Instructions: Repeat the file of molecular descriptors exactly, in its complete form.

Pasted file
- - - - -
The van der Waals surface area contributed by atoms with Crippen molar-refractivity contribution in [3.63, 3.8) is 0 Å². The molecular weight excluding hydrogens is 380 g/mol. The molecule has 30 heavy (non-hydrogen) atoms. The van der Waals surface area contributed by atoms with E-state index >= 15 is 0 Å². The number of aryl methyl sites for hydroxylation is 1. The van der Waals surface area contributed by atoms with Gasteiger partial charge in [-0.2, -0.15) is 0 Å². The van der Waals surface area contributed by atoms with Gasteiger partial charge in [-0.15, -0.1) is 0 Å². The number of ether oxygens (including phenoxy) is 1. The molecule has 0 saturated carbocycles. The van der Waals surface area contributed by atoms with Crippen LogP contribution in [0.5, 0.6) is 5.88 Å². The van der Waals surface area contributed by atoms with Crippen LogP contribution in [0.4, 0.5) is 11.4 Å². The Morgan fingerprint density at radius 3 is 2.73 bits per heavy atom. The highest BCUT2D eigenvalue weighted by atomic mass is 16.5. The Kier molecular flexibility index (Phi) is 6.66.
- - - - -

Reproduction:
The van der Waals surface area contributed by atoms with Crippen molar-refractivity contribution in [3.63, 3.8) is 0 Å². The molecular weight excluding hydrogens is 380 g/mol. The molecule has 30 heavy (non-hydrogen) atoms. The van der Waals surface area contributed by atoms with E-state index >= 15 is 0 Å². The number of aryl methyl sites for hydroxylation is 1. The van der Waals surface area contributed by atoms with Gasteiger partial charge in [-0.2, -0.15) is 0 Å². The van der Waals surface area contributed by atoms with Gasteiger partial charge in [-0.15, -0.1) is 0 Å². The number of ether oxygens (including phenoxy) is 1. The molecule has 0 saturated carbocycles. The van der Waals surface area contributed by atoms with Crippen LogP contribution in [0.5, 0.6) is 5.88 Å². The van der Waals surface area contributed by atoms with Crippen LogP contribution in [0.4, 0.5) is 11.4 Å². The Morgan fingerprint density at radius 3 is 2.73 bits per heavy atom. The highest BCUT2D eigenvalue weighted by atomic mass is 16.5. The Kier molecular flexibility index (Phi) is 6.66.